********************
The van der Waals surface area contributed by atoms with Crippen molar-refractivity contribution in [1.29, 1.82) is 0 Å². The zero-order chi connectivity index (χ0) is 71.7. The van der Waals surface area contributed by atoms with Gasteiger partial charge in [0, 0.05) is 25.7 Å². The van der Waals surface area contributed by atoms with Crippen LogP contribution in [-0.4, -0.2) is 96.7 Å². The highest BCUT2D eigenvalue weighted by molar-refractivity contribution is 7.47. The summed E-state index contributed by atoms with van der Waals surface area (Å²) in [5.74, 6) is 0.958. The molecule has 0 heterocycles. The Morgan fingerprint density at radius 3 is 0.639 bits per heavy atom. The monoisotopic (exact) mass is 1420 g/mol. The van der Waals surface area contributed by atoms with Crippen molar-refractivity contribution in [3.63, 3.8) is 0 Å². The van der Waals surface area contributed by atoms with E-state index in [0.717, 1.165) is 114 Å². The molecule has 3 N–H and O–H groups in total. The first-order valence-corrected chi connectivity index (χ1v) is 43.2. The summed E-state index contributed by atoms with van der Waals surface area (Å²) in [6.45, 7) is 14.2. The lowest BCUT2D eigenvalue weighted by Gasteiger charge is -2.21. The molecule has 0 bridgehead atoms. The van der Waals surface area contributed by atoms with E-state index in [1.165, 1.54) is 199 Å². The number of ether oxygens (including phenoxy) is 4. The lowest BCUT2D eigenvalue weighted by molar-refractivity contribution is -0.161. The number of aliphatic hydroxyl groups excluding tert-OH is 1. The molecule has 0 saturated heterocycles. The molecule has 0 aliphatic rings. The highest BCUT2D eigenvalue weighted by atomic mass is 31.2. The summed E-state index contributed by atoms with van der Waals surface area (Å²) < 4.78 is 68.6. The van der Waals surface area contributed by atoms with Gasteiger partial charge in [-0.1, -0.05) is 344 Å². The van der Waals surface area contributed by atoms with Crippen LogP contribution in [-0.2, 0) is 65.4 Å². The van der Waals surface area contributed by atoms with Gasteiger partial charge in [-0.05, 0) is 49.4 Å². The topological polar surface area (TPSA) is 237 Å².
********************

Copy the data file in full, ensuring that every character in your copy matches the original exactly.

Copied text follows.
The van der Waals surface area contributed by atoms with Crippen molar-refractivity contribution in [1.29, 1.82) is 0 Å². The zero-order chi connectivity index (χ0) is 71.7. The van der Waals surface area contributed by atoms with Gasteiger partial charge in [0, 0.05) is 25.7 Å². The van der Waals surface area contributed by atoms with Crippen LogP contribution in [-0.4, -0.2) is 96.7 Å². The highest BCUT2D eigenvalue weighted by molar-refractivity contribution is 7.47. The summed E-state index contributed by atoms with van der Waals surface area (Å²) in [5.74, 6) is 0.958. The molecule has 0 heterocycles. The Morgan fingerprint density at radius 3 is 0.639 bits per heavy atom. The monoisotopic (exact) mass is 1420 g/mol. The van der Waals surface area contributed by atoms with Crippen molar-refractivity contribution in [3.63, 3.8) is 0 Å². The van der Waals surface area contributed by atoms with E-state index in [0.717, 1.165) is 114 Å². The molecule has 3 N–H and O–H groups in total. The first-order valence-corrected chi connectivity index (χ1v) is 43.2. The summed E-state index contributed by atoms with van der Waals surface area (Å²) in [6.45, 7) is 14.2. The lowest BCUT2D eigenvalue weighted by Gasteiger charge is -2.21. The molecule has 0 bridgehead atoms. The van der Waals surface area contributed by atoms with E-state index in [1.165, 1.54) is 199 Å². The number of ether oxygens (including phenoxy) is 4. The lowest BCUT2D eigenvalue weighted by molar-refractivity contribution is -0.161. The number of aliphatic hydroxyl groups excluding tert-OH is 1. The molecule has 0 saturated heterocycles. The molecule has 0 aliphatic rings. The highest BCUT2D eigenvalue weighted by atomic mass is 31.2. The summed E-state index contributed by atoms with van der Waals surface area (Å²) < 4.78 is 68.6. The van der Waals surface area contributed by atoms with Gasteiger partial charge in [-0.1, -0.05) is 344 Å². The van der Waals surface area contributed by atoms with Crippen LogP contribution in [-0.2, 0) is 65.4 Å². The van der Waals surface area contributed by atoms with Gasteiger partial charge in [-0.05, 0) is 49.4 Å². The topological polar surface area (TPSA) is 237 Å².